KID REPORTERS’ NOTEBOOK
My Out-of-this-World Experience at NASA
On March 24, I visited the Johnson Space Center in Houston, Texas, as a member of the press. I had previously been to the space center as a tourist, but this was my first up-close view of NASA’s (the National Aeronautics and Space Administration) hub of human space exploration.
My first stop was Rocket Park, home to the restored Saturn V rocket. There, I had a brief chat with astronaut Christina Koch. She told me that space is fascinating to her because “it’s a place that unites all humanity. From space, you see a home for everyone. You don’t see political lines or competing interests.”
Next on my schedule was the Space Vehicle Mockup Facility. Models allow astronauts to familiarize themselves with the layouts of actual spacecraft. I even had the opportunity to sit inside the cockpit of a space shuttle mockup.
Later, NASA engineer Matt Hart showed me a simulator of the Orion Multi-Purpose Crew Vehicle (Orion MPCV). We watched footage of the spacecraft hurtling through space. To make us feel as if were on the journey, the machine jolted us in our seats.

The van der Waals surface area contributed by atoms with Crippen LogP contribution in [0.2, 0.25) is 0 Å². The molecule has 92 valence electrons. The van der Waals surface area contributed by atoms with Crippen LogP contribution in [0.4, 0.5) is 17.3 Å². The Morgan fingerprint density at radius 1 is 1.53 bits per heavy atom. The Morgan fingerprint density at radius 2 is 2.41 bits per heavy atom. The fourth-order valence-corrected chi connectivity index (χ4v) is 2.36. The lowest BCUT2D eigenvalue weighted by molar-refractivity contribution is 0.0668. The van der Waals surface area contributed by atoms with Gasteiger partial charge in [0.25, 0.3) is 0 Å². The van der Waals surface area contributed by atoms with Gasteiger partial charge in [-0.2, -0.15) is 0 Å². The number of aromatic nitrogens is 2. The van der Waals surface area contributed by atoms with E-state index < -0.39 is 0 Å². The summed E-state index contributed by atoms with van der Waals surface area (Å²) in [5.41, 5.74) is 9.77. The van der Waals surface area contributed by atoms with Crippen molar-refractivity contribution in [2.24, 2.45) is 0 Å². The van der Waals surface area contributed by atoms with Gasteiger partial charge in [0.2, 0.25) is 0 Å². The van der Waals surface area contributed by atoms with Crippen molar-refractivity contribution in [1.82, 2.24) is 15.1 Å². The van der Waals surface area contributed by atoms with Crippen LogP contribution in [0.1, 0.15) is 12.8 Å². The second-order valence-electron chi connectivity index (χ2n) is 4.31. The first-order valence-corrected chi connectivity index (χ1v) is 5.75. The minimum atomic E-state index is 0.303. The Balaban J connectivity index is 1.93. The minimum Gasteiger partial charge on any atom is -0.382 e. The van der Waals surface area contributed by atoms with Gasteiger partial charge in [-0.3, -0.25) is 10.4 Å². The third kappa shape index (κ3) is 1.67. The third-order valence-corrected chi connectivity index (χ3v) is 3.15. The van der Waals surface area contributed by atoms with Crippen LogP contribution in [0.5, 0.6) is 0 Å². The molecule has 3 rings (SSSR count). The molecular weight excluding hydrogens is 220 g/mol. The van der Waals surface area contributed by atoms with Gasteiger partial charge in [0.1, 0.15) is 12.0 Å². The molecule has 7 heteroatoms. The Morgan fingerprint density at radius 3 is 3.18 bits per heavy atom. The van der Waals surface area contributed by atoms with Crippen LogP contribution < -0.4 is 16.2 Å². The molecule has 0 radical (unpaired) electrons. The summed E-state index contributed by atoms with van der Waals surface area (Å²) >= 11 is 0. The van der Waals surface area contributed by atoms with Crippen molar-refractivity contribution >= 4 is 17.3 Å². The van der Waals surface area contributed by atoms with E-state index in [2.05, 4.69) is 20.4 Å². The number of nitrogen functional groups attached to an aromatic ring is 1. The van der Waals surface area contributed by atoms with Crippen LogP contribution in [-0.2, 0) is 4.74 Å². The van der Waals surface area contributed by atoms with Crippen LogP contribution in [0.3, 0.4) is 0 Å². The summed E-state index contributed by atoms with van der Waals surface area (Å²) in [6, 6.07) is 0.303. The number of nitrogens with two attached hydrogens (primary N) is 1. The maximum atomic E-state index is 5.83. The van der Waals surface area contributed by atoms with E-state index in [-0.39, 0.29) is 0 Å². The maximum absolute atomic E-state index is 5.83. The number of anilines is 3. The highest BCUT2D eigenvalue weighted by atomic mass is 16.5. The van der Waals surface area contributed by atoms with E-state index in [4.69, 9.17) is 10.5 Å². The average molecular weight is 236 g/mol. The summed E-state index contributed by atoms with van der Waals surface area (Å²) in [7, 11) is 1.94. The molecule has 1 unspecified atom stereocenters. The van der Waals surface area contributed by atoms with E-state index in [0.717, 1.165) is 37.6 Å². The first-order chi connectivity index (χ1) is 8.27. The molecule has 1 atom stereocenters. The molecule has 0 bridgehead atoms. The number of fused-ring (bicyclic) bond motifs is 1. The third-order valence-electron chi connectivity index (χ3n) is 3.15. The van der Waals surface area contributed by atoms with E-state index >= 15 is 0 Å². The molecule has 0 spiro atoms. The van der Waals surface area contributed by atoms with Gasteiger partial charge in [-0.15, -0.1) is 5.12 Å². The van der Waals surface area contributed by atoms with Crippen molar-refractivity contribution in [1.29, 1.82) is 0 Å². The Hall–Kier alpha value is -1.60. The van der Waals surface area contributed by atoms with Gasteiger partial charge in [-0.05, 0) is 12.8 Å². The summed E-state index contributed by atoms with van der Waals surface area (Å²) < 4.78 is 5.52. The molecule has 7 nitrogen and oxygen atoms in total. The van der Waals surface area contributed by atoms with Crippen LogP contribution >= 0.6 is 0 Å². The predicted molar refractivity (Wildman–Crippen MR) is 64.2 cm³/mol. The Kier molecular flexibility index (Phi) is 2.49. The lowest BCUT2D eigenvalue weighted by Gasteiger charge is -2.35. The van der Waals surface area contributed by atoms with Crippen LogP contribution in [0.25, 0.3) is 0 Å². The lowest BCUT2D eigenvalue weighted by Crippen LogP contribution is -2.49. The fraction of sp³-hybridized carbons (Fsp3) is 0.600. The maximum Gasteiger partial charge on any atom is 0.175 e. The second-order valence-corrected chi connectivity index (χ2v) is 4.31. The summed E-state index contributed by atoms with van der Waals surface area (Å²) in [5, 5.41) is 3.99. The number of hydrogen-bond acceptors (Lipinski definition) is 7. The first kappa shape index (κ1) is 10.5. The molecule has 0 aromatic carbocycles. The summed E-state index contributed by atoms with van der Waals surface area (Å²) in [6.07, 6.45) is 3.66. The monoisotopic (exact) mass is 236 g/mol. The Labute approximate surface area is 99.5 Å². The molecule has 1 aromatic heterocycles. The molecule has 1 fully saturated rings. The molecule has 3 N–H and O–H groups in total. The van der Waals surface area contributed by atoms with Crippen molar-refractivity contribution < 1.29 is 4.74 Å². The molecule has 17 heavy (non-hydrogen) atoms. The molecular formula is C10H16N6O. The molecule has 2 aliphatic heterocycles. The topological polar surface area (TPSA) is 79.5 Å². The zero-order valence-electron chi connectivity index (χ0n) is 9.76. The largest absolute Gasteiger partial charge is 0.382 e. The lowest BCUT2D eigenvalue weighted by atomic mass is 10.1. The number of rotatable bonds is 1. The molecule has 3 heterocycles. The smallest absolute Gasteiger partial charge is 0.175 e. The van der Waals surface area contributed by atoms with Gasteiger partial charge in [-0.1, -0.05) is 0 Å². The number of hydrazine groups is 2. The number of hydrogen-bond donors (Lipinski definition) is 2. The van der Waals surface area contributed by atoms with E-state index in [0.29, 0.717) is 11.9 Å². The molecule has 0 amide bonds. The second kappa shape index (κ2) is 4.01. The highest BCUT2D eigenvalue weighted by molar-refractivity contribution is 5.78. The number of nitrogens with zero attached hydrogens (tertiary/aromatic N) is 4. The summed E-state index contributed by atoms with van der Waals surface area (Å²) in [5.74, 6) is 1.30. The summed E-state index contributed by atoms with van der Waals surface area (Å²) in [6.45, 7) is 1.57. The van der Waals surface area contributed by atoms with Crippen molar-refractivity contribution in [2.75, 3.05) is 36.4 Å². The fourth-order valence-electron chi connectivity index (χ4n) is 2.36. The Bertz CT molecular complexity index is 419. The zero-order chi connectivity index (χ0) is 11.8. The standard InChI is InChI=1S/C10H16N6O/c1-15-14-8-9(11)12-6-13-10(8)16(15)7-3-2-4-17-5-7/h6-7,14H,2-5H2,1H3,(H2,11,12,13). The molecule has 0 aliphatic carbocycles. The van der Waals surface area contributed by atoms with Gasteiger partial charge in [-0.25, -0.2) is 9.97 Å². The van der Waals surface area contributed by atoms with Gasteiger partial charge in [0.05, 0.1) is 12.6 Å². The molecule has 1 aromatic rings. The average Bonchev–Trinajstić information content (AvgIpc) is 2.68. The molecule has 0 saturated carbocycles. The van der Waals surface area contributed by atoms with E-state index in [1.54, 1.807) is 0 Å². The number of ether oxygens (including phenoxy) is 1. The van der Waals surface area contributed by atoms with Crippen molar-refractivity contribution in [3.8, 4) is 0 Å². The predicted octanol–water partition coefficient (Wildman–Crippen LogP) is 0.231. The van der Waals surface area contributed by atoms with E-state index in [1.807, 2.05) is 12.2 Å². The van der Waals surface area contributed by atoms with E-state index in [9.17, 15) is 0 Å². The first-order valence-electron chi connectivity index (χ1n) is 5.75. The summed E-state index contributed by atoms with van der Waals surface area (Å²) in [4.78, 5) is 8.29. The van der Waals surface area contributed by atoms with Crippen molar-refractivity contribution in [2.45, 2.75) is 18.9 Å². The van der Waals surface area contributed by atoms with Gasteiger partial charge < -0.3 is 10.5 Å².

My visit concluded with a tour around the Neutral Buoyancy Laboratory (NBL) with diving instructor John Narramore. The NBL contains a gigantic pool that can hold 6.2 million gallons of water. That’s enough water to fill nine Olympic swimming pools.
Astronauts attach either weights or floats (depending on their body density) to their suits while underwater to simulate the feeling of zero gravity in space. “Astronauts complete tasks in the pool for up to six hours nonstop,” said Narramore.
By the time my trip was over, I had learned so much about space exploration and the process in which astronauts are selected and trained. I was really nervous to see real astronauts, but it turns out they’re actually pretty “down-to-Earth.”